Boston Marathon Course Strategy

Posted: April 3, 2013 in Uncategorized

Less than two weeks prior to the marathon is when the questions about pacing begin in earnest. After 35 years of marathoning and 17 years of coaching thousands of runners, I’ve definitely formed an opinion on this important aspect of race strategy.

I have been on both ends of the spectrum relative to managing my pace and have experienced success with both. I’ve worn pace bands and knew precisely where I needed to be each mile of the 26.2 distance and I have employed a feel-based approach. So what do I recommend?

I think it’s important to have a GMP (Goal Marathon Pace) in mind and to know where your pace should be at critical points (i.e., 5K, 10K, 15K, 20K, half-mararathonm etc.), but I have become an absolute advocate of running how you feel and effectively managing the circumstances presented throughout the day.

The best example that illustrates my point is the 2012 Boston Marathon. No one training for Boston throughout the New England winter could have prepared for temperatures approaching 90 degrees on marathon day. And anyone attempting to maintain their GMP soon realized that wasn’t an effective strategy. Those that made the necessary adjustments made it to the finish by minimizing the collateral damage and in ‘relative comfort.’

You can gauge you’re likely performance based on training and racing times in the weeks prior to the marathon. If you’ve been able to maintain a certain pace throughout runs up to 21 miles, you can expect to do the same, or slightly slower, the full marathon distance. Runners that have trained to maintain a certain pace throughout the entire distance of their training runs will be more likely to sustain that pace throughout the 26.2 mile distance. Most runners have their fastest miles in the middle of their training runs and can expect the last 10K will be slower than their average pace.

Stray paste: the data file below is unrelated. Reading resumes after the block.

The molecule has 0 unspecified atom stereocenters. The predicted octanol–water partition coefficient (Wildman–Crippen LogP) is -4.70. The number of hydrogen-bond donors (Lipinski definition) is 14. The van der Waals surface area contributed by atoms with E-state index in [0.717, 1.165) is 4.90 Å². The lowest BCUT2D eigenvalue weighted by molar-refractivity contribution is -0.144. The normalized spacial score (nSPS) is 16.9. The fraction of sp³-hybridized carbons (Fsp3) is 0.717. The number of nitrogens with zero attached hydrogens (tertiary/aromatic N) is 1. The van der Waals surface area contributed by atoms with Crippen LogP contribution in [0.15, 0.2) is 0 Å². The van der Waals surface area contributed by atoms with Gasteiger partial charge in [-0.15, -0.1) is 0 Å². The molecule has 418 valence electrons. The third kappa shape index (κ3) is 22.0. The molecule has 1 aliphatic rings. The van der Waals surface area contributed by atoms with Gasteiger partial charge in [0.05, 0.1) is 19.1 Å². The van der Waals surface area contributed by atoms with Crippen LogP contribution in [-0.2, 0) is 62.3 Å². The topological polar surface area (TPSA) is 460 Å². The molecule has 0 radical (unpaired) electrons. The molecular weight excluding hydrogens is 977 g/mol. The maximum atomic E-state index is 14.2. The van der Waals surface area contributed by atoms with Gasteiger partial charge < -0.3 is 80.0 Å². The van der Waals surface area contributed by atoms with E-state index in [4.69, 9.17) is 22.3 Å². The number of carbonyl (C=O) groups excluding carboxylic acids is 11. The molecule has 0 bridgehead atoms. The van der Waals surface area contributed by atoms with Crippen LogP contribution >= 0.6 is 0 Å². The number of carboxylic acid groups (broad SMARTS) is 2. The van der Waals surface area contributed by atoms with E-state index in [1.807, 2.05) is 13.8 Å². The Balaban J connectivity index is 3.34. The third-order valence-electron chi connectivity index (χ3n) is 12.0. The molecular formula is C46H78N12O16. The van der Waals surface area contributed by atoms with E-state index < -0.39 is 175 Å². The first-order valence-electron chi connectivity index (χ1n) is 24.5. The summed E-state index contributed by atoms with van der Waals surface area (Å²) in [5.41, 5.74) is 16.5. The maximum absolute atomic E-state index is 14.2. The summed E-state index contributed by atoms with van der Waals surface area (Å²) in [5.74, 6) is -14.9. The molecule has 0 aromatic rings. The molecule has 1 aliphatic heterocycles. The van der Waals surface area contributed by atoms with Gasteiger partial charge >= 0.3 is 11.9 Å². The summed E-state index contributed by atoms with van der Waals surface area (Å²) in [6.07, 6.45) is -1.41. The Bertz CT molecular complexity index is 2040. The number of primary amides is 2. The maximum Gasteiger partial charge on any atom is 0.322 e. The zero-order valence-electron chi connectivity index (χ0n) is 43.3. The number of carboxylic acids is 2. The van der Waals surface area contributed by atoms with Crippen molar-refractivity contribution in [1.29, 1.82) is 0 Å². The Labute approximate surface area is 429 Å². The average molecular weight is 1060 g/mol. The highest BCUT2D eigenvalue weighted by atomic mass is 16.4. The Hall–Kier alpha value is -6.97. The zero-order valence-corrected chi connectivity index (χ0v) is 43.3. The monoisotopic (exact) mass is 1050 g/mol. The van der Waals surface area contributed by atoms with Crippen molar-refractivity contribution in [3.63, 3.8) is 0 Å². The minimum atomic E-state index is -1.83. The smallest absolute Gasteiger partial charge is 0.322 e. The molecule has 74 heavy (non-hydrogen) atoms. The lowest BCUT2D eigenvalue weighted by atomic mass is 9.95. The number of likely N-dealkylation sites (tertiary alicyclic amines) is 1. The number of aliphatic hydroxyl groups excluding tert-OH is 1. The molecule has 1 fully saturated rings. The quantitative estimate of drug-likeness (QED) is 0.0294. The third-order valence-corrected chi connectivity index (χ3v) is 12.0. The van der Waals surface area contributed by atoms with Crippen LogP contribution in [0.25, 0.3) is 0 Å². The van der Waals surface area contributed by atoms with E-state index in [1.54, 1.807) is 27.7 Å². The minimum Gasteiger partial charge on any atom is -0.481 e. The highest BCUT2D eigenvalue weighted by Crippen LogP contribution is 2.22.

In reality, you are not going to be able to run any faster than you are capable on April 15th, regardless of what pace you have in mind. Runners are quantitative and obsessive by nature. We want things to go the way we expect. By gosh, we have worked hard for this and we deserve it! But running and life often have different plans. Suddenly the weather isn’t perfect or that pain has developed into a chronic injury.

The runners that experience the greatest success in the marathon are those that are extremely flexible (mentally, physically and spiritually) and adjust to unforeseen circumstances. I recommend enjoying Boston for that it is…the most special marathon in the world. Why would you obsess over time and micro-manage ever aspect of the course.

Runners who constantly monitor their watch tend to become erratic with their pace. It’s similar to driving by constantly speeding up and slowing down, it’s very inefficient and can wreak havoc on your energy stores.

Runners that are obsessed with pace are consumed by the Boston Marathon. The most difficult miles are later in the marathon. Getting to Mile 15 in great mental and physical shape is imperative. You can easily predict your marathon performance based on how you are feeling at Mile 15.

So leave your watch at home on Marathon Day! What???? Yes, I could hear the screams from here. Leave your watch at home and enjoy every aspect of the Boston Marathon…the children seeking autographs in Hopkinton, the fighter jets flying over the starting line, our national anthem, the music along the course, the co-eds at Wellesley College,”YOUR” coach at Mile 15, the ‘exuberant’ Boston College students, and the finish line!

And you won’t receive a finish line picture of yourself pressing the stop button on your watch. Instead, it should be a wonderful picture with an amazing picture with nothing but the look of accomplishment and achievement written all over your face.

I will see you at the finish line!

  1. nmolivier says:

    I can’t wait to see you around and near mile 15!!! Whoo hoooo!!!!

    • YAY!!! so excited to being doing Boston this year #5!!! 7overall! I will be thinking of getting to coach Rick from the start to mile 15 and then hearing your warm words of wisdom, calm, strength and encouragement to fuel me to the finish line as you have done for me in 2005, 2007, 2008, and 2011! single digits terri single digits! 🙂 GO TEAM!!!

      • Terri,

        My heart smiled when I read your reply. I’m looking forward to seeing you at Mile 15. I’m looking forward to see you at the finish line! It’s been an honor to be your coach for so many years. Go TEAM!


    • Seeing you at Mile 15 hold so much promise…I cannot wait. You’ve got this!

  2. Jan says:

    Thank you so much for these writings! They have been so helpful and inspiring!

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